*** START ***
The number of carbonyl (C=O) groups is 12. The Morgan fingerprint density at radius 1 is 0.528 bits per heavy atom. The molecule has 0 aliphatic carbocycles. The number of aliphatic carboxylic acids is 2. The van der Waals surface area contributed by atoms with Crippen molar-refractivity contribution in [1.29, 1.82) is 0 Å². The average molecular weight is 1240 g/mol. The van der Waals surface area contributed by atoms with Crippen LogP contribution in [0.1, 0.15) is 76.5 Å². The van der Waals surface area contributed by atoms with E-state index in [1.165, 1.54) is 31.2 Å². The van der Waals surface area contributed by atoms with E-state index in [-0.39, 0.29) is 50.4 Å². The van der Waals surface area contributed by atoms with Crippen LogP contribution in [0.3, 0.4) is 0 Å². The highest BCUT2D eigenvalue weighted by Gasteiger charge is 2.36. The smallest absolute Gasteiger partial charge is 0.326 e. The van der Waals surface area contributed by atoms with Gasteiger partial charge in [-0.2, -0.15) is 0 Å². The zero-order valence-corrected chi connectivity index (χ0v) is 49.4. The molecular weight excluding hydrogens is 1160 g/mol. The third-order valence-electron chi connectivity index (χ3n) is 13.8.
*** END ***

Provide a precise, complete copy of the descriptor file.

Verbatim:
The number of carbonyl (C=O) groups is 12. The Morgan fingerprint density at radius 1 is 0.528 bits per heavy atom. The molecule has 0 aliphatic carbocycles. The number of aliphatic carboxylic acids is 2. The van der Waals surface area contributed by atoms with Crippen molar-refractivity contribution in [1.29, 1.82) is 0 Å². The average molecular weight is 1240 g/mol. The van der Waals surface area contributed by atoms with Crippen LogP contribution in [0.1, 0.15) is 76.5 Å². The van der Waals surface area contributed by atoms with E-state index in [1.165, 1.54) is 31.2 Å². The van der Waals surface area contributed by atoms with E-state index in [-0.39, 0.29) is 50.4 Å². The van der Waals surface area contributed by atoms with Crippen LogP contribution in [0.3, 0.4) is 0 Å². The highest BCUT2D eigenvalue weighted by Gasteiger charge is 2.36. The smallest absolute Gasteiger partial charge is 0.326 e. The van der Waals surface area contributed by atoms with Gasteiger partial charge in [-0.2, -0.15) is 0 Å². The zero-order valence-corrected chi connectivity index (χ0v) is 49.4. The molecular weight excluding hydrogens is 1160 g/mol. The third-order valence-electron chi connectivity index (χ3n) is 13.8.